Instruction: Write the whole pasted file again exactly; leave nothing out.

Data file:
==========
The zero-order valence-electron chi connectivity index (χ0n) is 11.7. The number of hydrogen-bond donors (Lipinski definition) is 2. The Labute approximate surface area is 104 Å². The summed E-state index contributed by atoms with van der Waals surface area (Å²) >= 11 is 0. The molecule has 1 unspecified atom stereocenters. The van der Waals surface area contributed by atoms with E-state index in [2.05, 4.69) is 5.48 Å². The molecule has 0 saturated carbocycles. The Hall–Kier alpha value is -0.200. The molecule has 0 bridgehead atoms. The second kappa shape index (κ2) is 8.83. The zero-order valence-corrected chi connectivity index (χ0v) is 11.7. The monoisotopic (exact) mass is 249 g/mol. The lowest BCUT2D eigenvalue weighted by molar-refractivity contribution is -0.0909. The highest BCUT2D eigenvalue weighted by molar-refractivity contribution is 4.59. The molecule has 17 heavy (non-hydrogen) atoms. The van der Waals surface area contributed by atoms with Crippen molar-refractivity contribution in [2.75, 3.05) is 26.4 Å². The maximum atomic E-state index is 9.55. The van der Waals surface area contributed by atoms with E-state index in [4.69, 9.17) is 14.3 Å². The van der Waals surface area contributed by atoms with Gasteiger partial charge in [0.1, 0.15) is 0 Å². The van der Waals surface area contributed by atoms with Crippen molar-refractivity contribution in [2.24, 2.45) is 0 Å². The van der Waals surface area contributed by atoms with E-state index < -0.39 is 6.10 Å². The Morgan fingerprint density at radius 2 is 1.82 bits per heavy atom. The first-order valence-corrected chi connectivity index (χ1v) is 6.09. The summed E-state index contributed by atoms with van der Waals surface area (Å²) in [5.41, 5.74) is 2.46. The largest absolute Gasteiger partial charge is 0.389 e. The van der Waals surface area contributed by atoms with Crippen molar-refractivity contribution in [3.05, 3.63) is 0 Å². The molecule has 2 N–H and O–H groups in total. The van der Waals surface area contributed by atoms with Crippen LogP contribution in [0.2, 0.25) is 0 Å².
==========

The zero-order valence-electron chi connectivity index (χ0n) is 11.7. The number of hydrogen-bond donors (Lipinski definition) is 2. The Labute approximate surface area is 104 Å². The summed E-state index contributed by atoms with van der Waals surface area (Å²) >= 11 is 0. The molecule has 1 unspecified atom stereocenters. The van der Waals surface area contributed by atoms with E-state index in [2.05, 4.69) is 5.48 Å². The molecule has 0 saturated carbocycles. The Hall–Kier alpha value is -0.200. The molecule has 0 bridgehead atoms. The second kappa shape index (κ2) is 8.83. The zero-order valence-corrected chi connectivity index (χ0v) is 11.7. The monoisotopic (exact) mass is 249 g/mol. The lowest BCUT2D eigenvalue weighted by molar-refractivity contribution is -0.0909. The highest BCUT2D eigenvalue weighted by molar-refractivity contribution is 4.59. The molecule has 17 heavy (non-hydrogen) atoms. The van der Waals surface area contributed by atoms with Crippen molar-refractivity contribution in [2.75, 3.05) is 26.4 Å². The maximum atomic E-state index is 9.55. The van der Waals surface area contributed by atoms with E-state index in [4.69, 9.17) is 14.3 Å². The van der Waals surface area contributed by atoms with Gasteiger partial charge in [0.1, 0.15) is 0 Å². The van der Waals surface area contributed by atoms with Crippen molar-refractivity contribution in [2.24, 2.45) is 0 Å². The van der Waals surface area contributed by atoms with E-state index < -0.39 is 6.10 Å². The Morgan fingerprint density at radius 2 is 1.82 bits per heavy atom. The first-order valence-corrected chi connectivity index (χ1v) is 6.09. The summed E-state index contributed by atoms with van der Waals surface area (Å²) in [5.41, 5.74) is 2.46. The largest absolute Gasteiger partial charge is 0.389 e. The van der Waals surface area contributed by atoms with Crippen molar-refractivity contribution in [3.05, 3.63) is 0 Å². The molecule has 2 N–H and O–H groups in total. The van der Waals surface area contributed by atoms with Crippen LogP contribution in [0.2, 0.25) is 0 Å².